Real estate ad dollars vanished as pandemic spread

Pullback came as web traffic and print readership skyrocketed

Developers pulled back on advertising as online traffic and print subscriptions grew (iStock)
Developers pulled back on advertising as online traffic and print subscriptions grew (iStock)

Eyeballs were looking for real estate to ogle online, but developers pulled back on hawking their properties.

The amount developers were willing to spend in April was 26.7 percent lower than in the same month in 2019, a report from real estate advertising agency Knightsbridge Park found. The number of inquiries, known in the industry as goals, from consumers fell by 7 percent.

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But the total online traffic in April ticked up by nearly 1 percent year-over-year, which the agency says points to a return of consumer interest after March’s decline of about 15 percent.

“The situation became somewhat normalized,” said Jared Seeger, founder of Knightsbridge Park. He pointed to the breakout of online traffic in particular as evidence that “life does go on.”

In April, online traffic from social media advertising, largely on Instagram and Facebook, was up a stunning 78 percent from a year ago and the number of goals from social platforms jumped 153 percent year-over-year.

Local search traffic, which is generated from users who discover properties on Google Maps, also shot up. Traffic jumped 107 percent and goals 138 percent year-over-year.

Direct traffic, which Knightsbridge pegs as originating from offline efforts like subway ads or events, was down 22 percent year-over-year. Goals in April from direct traffic dropped 39 percent from the same month last year.

In the report, Knightsbridge attributed the large declines to traditional marketing being “heavily disrupted” by shutdowns related to the lockdown.

The report was based on a survey of 70 of the firm’s developer clients advertising residential projects in major cities. About half were in New York City, 20 percent in South Florida, and 15 percent split between Los Angeles and San Francisco.

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Seeger said about 70 percent of Knightsbridge clients continued advertising, while about 30 percent stopped or dramatically reduced spending in April.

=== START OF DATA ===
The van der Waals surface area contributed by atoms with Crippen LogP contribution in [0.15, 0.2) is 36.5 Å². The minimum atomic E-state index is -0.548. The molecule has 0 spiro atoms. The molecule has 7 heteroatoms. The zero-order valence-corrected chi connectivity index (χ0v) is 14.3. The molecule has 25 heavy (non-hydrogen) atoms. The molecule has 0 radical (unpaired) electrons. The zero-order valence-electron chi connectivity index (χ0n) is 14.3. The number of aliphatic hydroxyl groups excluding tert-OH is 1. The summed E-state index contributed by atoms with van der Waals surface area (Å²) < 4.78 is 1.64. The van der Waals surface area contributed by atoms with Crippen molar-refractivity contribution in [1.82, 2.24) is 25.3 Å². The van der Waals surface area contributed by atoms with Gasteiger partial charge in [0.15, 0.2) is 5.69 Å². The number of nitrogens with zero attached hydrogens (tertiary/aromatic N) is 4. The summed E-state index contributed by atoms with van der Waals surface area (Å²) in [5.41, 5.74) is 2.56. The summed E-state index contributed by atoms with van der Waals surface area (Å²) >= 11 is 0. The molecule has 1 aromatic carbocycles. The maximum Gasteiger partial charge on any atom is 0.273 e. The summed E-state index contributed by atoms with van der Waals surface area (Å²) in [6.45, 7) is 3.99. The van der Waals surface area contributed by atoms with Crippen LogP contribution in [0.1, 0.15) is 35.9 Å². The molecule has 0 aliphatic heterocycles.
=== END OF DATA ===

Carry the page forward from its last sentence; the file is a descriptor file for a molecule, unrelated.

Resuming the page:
Advertising dollars began dropping in March, with Knightsbridge reporting a 4.7 percent decrease in monthly spend compared to the same month in 2019. In January and February, advertising was up nearly 14 percent and 17 percent annually. Knightsbridge’s clients spend on average $6,000 a month on digital advertising among Google, Facebook and Instagram.

There’s been a similar trend in print advertising, where the drop-off in developer’s advertising dollars has been even larger (although measuring the impact of print advertising is notoriously difficult to track).

Terry Villani, head of the Villani Group, said she had seen a 75 percent drop in print advertising for new development and some brokerages since March. She said spending on Google and Facebook advertising was 21 percent lower in May than in the same period a year ago.

“Everyone just kind of hit pause for a minute,” said Villani. “It really changed once people couldn’t make appointments and go into sales centers.”

But she noted that subscriptions for print publications are increasing, which could translate into a resurgence for the medium. She pointed to Condé Nast reporting new print subscriptions more than doubled across its publications.

Villani attributed the rise in print readership to “digital fatigue” as people work from home and said she expects print advertising will be steady through the summer and begin to recover in the fall.

“It’s almost been a positive for the print world because it was already on a decline,” she said. “Honestly, Covid might have helped it.”

Write to Erin Hudson at

Correction: This article has been revised to reflect that Knightsbridge’s clients spend on average $6,000 a month on digital advertising among Google, Facebook and Instagram, not on all advertising.